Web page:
- Plan – before anything happens, we need to know what we’re looking for and we need to know how we’re going to test for it. I want to stress the second part of this. WE NEED TO KNOW HOW WE ARE GOING TO TEST FOR IT. How will you test whether someone’s a good sales manager? A good CEO? A good Engineering VP? If you don’t have the answers to these questions, you’re not ready to assess anyone.
- Get real – once you’re ready to move forward, get candidates to perform. Want to test how someone will be able to manage the sales or technical teams? Have them host a sales or technology review session. Get them to evaluate sales pipeline or technology progress. Get them to lead the preparation for a pitch, or on solving a technical problem. Get the team to question them. See how both candidate and team respond. Have them review project plans, technical specifications, marketing programmes, sales reports, quality assurance, project management, balance sheets, etc. Candidates, regardless of their sophistication, find it difficult to ‘bluff’ in real life situations. As a result, insight from these sessions will tell you more than a CV or conversation can. It will tell you how well they listened; how effectively they led; how clearly they communicated; how quickly they thought on their feet. These sessions showcase performance, which is exactly the point.
- Get creative – senior executives are sophisticated so don’t make it too easy for them. Mix things up. For example, say you want to test how a candidate handles life in a start-up, test them on it. Startups are characterised by change. So plan an agenda for the day, but change it up at the last minute. Alter some of the tasks. How do they handle it? Do they get flustered and frustrated, or do they go with it and rise to the challenge? You can do this whilst still coming across as professional. Here’s another one – give them 45 minutes in the middle of an assessment programme & tell them there’s been a change in the schedule, and they can now do whatever they like. It’s free time. If they want to go and speak with a team, or an executive, they can. If they want to sit quietly on their own and do emails, or go for a walk, they can do that too. See how they use their time. It will tell you a lot. Examples like these test for multiple qualities and are a rich source of insight.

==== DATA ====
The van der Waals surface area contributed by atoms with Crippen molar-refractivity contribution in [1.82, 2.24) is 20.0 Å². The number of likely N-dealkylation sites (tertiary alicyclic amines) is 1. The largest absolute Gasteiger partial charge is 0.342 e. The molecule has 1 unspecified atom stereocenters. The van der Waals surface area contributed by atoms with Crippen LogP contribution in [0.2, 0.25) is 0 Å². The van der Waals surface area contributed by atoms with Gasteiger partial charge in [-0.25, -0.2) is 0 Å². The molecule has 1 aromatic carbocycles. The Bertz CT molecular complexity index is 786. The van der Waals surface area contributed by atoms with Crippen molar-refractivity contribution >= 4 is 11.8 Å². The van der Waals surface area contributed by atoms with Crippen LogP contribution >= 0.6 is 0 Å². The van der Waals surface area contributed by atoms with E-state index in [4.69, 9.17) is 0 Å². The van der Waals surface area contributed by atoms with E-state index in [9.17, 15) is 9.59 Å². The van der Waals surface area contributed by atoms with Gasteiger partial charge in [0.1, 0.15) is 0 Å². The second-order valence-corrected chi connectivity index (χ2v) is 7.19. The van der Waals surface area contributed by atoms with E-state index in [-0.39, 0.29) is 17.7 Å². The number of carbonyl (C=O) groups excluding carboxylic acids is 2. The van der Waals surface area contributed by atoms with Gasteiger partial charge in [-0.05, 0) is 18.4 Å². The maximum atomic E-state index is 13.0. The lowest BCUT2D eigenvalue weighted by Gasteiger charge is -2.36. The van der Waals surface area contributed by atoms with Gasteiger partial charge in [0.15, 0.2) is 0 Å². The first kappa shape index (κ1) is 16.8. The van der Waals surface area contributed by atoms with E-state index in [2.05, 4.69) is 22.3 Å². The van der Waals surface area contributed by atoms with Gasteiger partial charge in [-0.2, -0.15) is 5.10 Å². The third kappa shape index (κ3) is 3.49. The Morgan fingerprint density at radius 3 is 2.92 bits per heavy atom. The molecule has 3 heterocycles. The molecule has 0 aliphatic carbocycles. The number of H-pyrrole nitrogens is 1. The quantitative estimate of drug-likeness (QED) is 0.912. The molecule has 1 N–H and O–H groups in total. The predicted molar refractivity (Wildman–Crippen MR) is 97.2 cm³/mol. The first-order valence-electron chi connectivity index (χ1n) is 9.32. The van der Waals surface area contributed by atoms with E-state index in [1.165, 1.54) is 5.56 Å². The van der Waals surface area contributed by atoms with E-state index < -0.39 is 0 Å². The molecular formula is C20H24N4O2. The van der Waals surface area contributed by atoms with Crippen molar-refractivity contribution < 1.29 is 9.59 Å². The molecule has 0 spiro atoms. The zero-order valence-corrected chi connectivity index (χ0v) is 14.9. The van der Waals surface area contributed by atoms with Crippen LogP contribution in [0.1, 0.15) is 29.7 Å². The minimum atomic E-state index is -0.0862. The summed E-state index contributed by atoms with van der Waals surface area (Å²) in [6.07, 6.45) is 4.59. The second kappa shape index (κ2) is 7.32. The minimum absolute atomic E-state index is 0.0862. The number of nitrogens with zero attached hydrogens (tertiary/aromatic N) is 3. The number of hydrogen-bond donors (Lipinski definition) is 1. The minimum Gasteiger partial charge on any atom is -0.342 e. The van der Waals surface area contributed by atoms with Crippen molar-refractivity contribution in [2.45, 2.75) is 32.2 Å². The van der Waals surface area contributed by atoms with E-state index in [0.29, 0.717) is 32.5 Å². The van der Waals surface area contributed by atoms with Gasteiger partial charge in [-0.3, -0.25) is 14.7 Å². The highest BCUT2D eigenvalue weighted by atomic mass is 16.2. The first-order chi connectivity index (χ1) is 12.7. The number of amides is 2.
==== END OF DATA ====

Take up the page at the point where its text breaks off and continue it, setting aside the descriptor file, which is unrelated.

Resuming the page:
- Psych Test – as part of an overall assessment strategy, cognitive and psychometric testing are valuable tools. Whilst not perfect determinants of performance, they provide a ‘peek inside’, assessing quality of intellect, problem solving ability, self-view, preferences and ‘shadow’ personality traits.
- Tech Tests – for technical or analytical roles, technical tests are almost essential and often used as an early-stage filter in the process. For executive recruitment they’re less relevant, although there are clients that put senior candidates through technical examinations. Good at understanding working styles, analytical ability, intellectual horsepower and work rate.
- Get outside – work doesn’t happen just in the office, and neither should assessments. Get candidates out of the office for social events, like dinner, after-work team drinks, or company activities. These provides valuable perspectives. Information gleaned from such activities is just as useful.
‘Sense-checks’ and referencing do have a place. They provide additional perspectives and help build trust. But their role should be minor with the emphasis on ‘performance’.
In summary, the best assessment approaches are multi-dimensional. They don’t just focus on conversations and hypothetical situations. They focus on action and performance. If you want to have better results with your recruitment, get your assessment programmes more action-oriented.